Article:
Being a Citizen Shouldn’t Be So Hard! Part 1: Human Nature

NOTE: This is part 1 of a multipart series. More to come over the next few days. See Part 2.

This series is a work in process. I’m counting on readers and others to help me sharpen this discussion so I can present it more formally for the Knight Commission to consider.

So please comment below or e-mail me to share your thoughts and questions. Thanks!

If you want to strengthen communities, it helps to ask: What defines a community, really? Is it mostly a matter of “where” (geography)?

Last week I got into an interesting discussion with some folks at the Knight Foundation and elsewhere about whether “local” is the only (or most important) defining characteristic of a community. This was sparked by an event held last week by the new Knight Commission on the Information Needs of Communities in a Democracy — an effort to recommend both public and private measures that would help US communities better meet their information needs.

From the time I first heard of this project, I thought it was an excellent idea. It bothers me deeply that many (perhaps most) Americans routinely “tune out” to issues of law, regulation, and government that not only affect them, but also that they can influence — at least to some extent. (I say this fully aware that I often fall into the “democratically tuned out” category on several fronts.)

The problem then becomes, of course, that when citizens don’t participate, their interests are easy to ignore or trample.

Why do so many Americans abdicate their power as citizens in a democracy? It seems to me that many are too quick to “blame the victim,” pointing to widespread apathy, ignorance, or a prevailing sense of helplessness as common democracy cop-outs.

I think there’s a different answer: The way our democracy attempts to engage citizens actively opposes human nature. That is, it just doesn’t mesh well with how human beings function cognitively or emotionally.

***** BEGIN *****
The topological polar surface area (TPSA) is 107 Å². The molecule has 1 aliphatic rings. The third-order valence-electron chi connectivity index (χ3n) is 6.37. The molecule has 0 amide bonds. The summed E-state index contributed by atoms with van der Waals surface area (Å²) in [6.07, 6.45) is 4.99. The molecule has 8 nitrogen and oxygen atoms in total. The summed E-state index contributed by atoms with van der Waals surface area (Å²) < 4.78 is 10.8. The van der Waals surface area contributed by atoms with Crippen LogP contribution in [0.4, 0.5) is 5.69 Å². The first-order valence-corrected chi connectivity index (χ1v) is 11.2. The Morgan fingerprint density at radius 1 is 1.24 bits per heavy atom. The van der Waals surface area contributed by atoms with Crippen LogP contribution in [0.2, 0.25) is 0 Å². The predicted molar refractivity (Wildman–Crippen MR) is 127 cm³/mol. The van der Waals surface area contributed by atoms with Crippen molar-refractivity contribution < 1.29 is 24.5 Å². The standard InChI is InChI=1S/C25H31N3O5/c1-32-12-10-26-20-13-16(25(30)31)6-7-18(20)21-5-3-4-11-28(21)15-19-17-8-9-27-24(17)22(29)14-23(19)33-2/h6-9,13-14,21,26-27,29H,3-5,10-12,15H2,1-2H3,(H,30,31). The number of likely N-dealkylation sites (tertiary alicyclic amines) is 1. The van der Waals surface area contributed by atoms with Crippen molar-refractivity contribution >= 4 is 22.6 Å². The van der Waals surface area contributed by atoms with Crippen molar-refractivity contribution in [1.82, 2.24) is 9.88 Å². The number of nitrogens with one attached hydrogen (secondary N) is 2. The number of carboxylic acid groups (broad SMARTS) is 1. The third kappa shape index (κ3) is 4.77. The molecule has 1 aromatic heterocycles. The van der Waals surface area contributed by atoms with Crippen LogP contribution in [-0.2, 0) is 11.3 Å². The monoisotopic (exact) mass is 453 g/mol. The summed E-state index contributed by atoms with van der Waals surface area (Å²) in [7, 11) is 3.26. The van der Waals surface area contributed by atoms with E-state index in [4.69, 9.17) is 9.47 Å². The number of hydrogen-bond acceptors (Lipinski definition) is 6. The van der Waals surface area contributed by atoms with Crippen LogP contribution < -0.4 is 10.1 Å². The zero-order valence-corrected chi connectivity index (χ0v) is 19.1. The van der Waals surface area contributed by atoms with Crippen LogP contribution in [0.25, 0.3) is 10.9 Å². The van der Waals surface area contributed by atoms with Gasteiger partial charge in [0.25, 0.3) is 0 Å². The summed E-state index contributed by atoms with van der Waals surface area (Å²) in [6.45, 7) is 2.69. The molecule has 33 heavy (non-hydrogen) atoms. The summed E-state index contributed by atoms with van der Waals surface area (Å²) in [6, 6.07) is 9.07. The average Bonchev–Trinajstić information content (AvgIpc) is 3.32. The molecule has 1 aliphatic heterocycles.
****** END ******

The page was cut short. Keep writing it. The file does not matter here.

Fighting human nature is almost always a losing battle — especially if you want people to participate and cooperate….

Face it: It’s hard to stay motivated about participating in democracy when your attempts usually leave you feeling like you’ve been bashing your head against cloudy plexiglass, struggling to read documents written in Latin. In 5-point type. In bad lighting. With the pages lacking any discernible order or context. And you only have time to read a tiny fraction of them.

…I’m not kidding. As a journalist, I’ve covered energy and environmental policy at the federal, state, and local levels. So I’m intimately familiar with such civic info-inspired headaches. I’ve wrestled with obtuse legislative information systems. I’ve probably sacrificed years of my life to decoding cryptic legalese and bureaucratese, to learning the dialects and idiosyncratic processes of various governmental bodies, and to collating conflicting or seemingly unrelated information from disparate sources. I’ve sat through many, many mind-numbing public hearings and meetings. And I’ve interviewed public officials and employees who treat transparency primarily as a threat to their fiefdoms.

I expect would-be newcomers to the democratic political process (people who want to initiate ballot initiatives, or run for office) face even steeper learning and procedural hurdles.

My experience is why I suspect that apathy, ignorance, and helplessness are probably not root causes of US civic inaction. Rather, these inhibiting emotions are totally natural effects that occur when human beings repeatedly encounter overwhelming obstacles to participation.

As things currently stand, simply finding and staying informed about relevant issues brewing at all levels of government — as well as understanding the processes of, and forces at work in, a huge multilevel representative democracy — is damn hard work! I don’t expect it to be effortless, but it’s certainly much, much harder than it needs to be. Or should be. Or could be.

We could do much better by developing civic information systems that work with human nature — our abilities, our constraints, our preferences, how we relate to each other, and how our brains work.

In the rest of this series, I’ll sketch out some ways we might achieve this goal.

(NEXT: Part 2, Beyond Government…)

9 thoughts on Being a Citizen Shouldn’t Be So Hard! Part 1: Human Nature

  1. Pingback:   Local: Just One Set of Ripples on the Lake of News and Information —

  2. It would be nice if that legalese translated into 140-character tweets. But if journalism in its turmoil can reconnect (re-create community) in meaningful ways to its followers — through tweets, texts, rss, blogs, reader-submitted content, etc. — it could go back to serving one of its primary roles by fostering discussion and understanding.